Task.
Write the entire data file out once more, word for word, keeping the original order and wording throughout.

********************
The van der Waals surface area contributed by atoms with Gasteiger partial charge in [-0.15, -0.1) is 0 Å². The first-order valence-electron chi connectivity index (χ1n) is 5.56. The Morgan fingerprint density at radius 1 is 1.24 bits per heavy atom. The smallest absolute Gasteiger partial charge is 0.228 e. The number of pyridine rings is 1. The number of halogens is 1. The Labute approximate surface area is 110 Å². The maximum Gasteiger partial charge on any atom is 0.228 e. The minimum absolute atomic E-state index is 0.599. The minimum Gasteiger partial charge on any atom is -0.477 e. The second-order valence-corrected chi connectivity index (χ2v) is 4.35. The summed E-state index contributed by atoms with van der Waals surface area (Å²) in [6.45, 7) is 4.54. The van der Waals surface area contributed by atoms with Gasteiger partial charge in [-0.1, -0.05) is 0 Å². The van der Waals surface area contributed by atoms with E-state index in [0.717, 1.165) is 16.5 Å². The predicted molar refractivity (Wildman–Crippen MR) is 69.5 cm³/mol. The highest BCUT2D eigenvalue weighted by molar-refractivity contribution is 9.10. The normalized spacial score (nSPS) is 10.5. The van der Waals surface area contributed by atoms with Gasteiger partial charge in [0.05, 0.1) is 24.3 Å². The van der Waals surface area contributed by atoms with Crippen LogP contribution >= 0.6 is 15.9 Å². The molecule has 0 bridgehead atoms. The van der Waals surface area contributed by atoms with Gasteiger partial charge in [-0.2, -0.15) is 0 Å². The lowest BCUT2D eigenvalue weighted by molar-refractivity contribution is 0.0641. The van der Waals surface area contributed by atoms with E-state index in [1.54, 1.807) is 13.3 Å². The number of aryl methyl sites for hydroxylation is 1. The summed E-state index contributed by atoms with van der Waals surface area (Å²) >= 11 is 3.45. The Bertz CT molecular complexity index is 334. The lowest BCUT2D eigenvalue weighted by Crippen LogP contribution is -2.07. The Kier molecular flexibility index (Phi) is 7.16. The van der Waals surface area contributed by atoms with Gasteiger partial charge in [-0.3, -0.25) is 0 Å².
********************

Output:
The van der Waals surface area contributed by atoms with Gasteiger partial charge in [-0.15, -0.1) is 0 Å². The first-order valence-electron chi connectivity index (χ1n) is 5.56. The Morgan fingerprint density at radius 1 is 1.24 bits per heavy atom. The smallest absolute Gasteiger partial charge is 0.228 e. The number of pyridine rings is 1. The number of halogens is 1. The Labute approximate surface area is 110 Å². The maximum Gasteiger partial charge on any atom is 0.228 e. The minimum absolute atomic E-state index is 0.599. The minimum Gasteiger partial charge on any atom is -0.477 e. The second-order valence-corrected chi connectivity index (χ2v) is 4.35. The summed E-state index contributed by atoms with van der Waals surface area (Å²) in [6.45, 7) is 4.54. The van der Waals surface area contributed by atoms with Gasteiger partial charge in [-0.1, -0.05) is 0 Å². The van der Waals surface area contributed by atoms with E-state index in [0.717, 1.165) is 16.5 Å². The predicted molar refractivity (Wildman–Crippen MR) is 69.5 cm³/mol. The highest BCUT2D eigenvalue weighted by molar-refractivity contribution is 9.10. The normalized spacial score (nSPS) is 10.5. The van der Waals surface area contributed by atoms with Gasteiger partial charge in [0.05, 0.1) is 24.3 Å². The van der Waals surface area contributed by atoms with Crippen LogP contribution >= 0.6 is 15.9 Å². The molecule has 0 bridgehead atoms. The van der Waals surface area contributed by atoms with Gasteiger partial charge in [-0.2, -0.15) is 0 Å². The lowest BCUT2D eigenvalue weighted by molar-refractivity contribution is 0.0641. The van der Waals surface area contributed by atoms with E-state index in [1.54, 1.807) is 13.3 Å². The number of aryl methyl sites for hydroxylation is 1. The summed E-state index contributed by atoms with van der Waals surface area (Å²) >= 11 is 3.45. The Bertz CT molecular complexity index is 334. The lowest BCUT2D eigenvalue weighted by Crippen LogP contribution is -2.07. The Kier molecular flexibility index (Phi) is 7.16. The van der Waals surface area contributed by atoms with Gasteiger partial charge in [-0.3, -0.25) is 0 Å².